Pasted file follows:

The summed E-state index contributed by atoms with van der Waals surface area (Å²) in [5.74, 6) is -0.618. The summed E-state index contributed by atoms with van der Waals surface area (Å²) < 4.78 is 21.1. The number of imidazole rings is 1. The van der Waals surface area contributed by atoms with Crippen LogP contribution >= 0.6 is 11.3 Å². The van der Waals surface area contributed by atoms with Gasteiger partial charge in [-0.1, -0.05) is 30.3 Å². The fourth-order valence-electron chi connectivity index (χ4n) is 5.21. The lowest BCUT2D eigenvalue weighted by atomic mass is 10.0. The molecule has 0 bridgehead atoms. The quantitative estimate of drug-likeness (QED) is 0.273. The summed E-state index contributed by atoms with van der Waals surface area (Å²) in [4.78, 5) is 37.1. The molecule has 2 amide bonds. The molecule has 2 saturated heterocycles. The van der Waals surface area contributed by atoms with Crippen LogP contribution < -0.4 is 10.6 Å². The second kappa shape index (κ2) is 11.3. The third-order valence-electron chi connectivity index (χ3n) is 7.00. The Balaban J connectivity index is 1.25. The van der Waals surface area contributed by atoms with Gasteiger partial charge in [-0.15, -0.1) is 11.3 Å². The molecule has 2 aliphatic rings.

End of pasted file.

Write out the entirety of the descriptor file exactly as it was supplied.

The summed E-state index contributed by atoms with van der Waals surface area (Å²) in [5.74, 6) is -0.618. The summed E-state index contributed by atoms with van der Waals surface area (Å²) < 4.78 is 21.1. The number of imidazole rings is 1. The van der Waals surface area contributed by atoms with Crippen LogP contribution >= 0.6 is 11.3 Å². The van der Waals surface area contributed by atoms with Gasteiger partial charge in [-0.1, -0.05) is 30.3 Å². The fourth-order valence-electron chi connectivity index (χ4n) is 5.21. The lowest BCUT2D eigenvalue weighted by atomic mass is 10.0. The molecule has 0 bridgehead atoms. The quantitative estimate of drug-likeness (QED) is 0.273. The summed E-state index contributed by atoms with van der Waals surface area (Å²) in [4.78, 5) is 37.1. The molecule has 2 amide bonds. The molecule has 2 saturated heterocycles. The van der Waals surface area contributed by atoms with Crippen LogP contribution < -0.4 is 10.6 Å². The second kappa shape index (κ2) is 11.3. The third-order valence-electron chi connectivity index (χ3n) is 7.00. The Balaban J connectivity index is 1.25. The van der Waals surface area contributed by atoms with Gasteiger partial charge in [-0.15, -0.1) is 11.3 Å². The molecule has 2 aliphatic rings.